1) Don’t write too little. Many scorers grade on perceived effort, which they often judge—for better or worse—on the number of words written. Use most if not all of the space allotted. Write at least 4 paragraphs (5 is even better), with at least 3 sentences per paragraph.
2) Don’t be controversial. Not even a little. You may think that the United States’ invasion of Iraq was super whacky, or that the Tea Party Movement is brilliant—but keep those kinds of topics far, far away from the SAT essay. Write about things like heroism, generosity, and kindness. In other words, play it safe. You’ll have plenty of time to share provocative thoughts in college.
3) Don’t use first-person pronouns (“I” or “me”) in the first paragraph. The graders of the test know who wrote the essay. You don’t need to say “I think peanut butter is the best thing since sliced bread.” Just go ahead and assert, “Peanut Butter is the best thing since sliced bread.” It’s a stronger statement anyway.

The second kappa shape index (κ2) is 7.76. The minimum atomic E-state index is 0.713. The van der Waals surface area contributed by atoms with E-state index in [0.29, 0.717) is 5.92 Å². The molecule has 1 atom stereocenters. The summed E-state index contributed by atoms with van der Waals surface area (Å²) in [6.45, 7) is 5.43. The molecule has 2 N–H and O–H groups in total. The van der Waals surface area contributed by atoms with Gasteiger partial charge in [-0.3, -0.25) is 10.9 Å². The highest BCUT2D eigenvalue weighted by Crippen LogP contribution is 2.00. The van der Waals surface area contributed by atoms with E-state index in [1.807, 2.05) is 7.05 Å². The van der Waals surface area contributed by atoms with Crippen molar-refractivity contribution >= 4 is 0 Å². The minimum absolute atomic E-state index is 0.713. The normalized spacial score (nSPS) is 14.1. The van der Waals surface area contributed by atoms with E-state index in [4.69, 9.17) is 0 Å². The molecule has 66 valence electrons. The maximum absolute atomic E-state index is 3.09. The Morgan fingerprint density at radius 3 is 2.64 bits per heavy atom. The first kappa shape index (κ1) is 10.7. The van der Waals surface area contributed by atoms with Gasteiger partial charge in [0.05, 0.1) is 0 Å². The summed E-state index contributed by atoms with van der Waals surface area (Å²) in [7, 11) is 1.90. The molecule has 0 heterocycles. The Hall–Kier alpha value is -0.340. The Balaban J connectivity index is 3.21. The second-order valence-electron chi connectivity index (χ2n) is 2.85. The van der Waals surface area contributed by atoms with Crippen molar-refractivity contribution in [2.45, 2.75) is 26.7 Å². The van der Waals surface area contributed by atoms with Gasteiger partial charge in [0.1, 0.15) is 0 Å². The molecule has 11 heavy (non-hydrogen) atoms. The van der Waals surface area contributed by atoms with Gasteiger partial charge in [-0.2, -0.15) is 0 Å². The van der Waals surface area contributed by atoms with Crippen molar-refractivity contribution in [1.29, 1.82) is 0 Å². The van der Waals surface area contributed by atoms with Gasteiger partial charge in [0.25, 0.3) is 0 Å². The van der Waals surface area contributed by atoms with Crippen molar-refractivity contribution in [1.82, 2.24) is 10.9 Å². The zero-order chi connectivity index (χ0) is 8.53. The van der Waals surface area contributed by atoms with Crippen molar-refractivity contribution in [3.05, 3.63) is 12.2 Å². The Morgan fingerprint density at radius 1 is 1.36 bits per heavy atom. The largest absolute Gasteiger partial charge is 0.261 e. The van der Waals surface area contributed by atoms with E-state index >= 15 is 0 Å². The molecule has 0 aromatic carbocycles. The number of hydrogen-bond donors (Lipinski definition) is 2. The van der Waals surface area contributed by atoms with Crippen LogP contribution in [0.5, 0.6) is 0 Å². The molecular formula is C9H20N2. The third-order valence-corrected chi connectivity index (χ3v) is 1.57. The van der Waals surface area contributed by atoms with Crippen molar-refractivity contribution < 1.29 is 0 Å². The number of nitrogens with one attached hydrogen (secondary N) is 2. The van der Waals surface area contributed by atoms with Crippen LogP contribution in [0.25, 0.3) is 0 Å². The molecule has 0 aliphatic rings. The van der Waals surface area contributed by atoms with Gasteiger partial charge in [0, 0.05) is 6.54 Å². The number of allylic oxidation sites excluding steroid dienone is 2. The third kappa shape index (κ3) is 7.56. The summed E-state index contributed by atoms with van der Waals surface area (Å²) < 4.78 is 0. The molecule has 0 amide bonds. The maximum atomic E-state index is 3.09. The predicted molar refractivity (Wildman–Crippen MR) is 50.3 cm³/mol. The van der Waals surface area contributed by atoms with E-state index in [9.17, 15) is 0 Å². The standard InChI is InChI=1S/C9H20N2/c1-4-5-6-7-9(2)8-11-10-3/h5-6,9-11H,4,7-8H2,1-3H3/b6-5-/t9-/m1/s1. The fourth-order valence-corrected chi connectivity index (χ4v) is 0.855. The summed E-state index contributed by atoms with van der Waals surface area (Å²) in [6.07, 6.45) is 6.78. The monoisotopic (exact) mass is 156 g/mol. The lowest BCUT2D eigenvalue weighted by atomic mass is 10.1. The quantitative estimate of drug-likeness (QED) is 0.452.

4) Don’t be vague. We get it; these essay topics are super broad and boring (almost by design). But that doesn’t mean you should respond in a super broad and boring way. Home in on specifics. Don’t use words like “society” or phrases like “in this day and age.” Besides, it’s easier to be specific. Draw on concrete examples. For example, if you’re asked to write 400 words about “honesty,” drill down the topic to talk about honesty in business, or the honor code at your school.
5) Pick a thesis and stick to it. Don’t make too many concessions to the other side. If the essay prompt asks whether a penny saved is a penny earned, and you think the answer is an emphatic “Yes,” don’t waste any time making the case for spending a lot of money. Think of yourself as a lawyer advocating for a perspective, not a historian summarizing the full spectrum of events.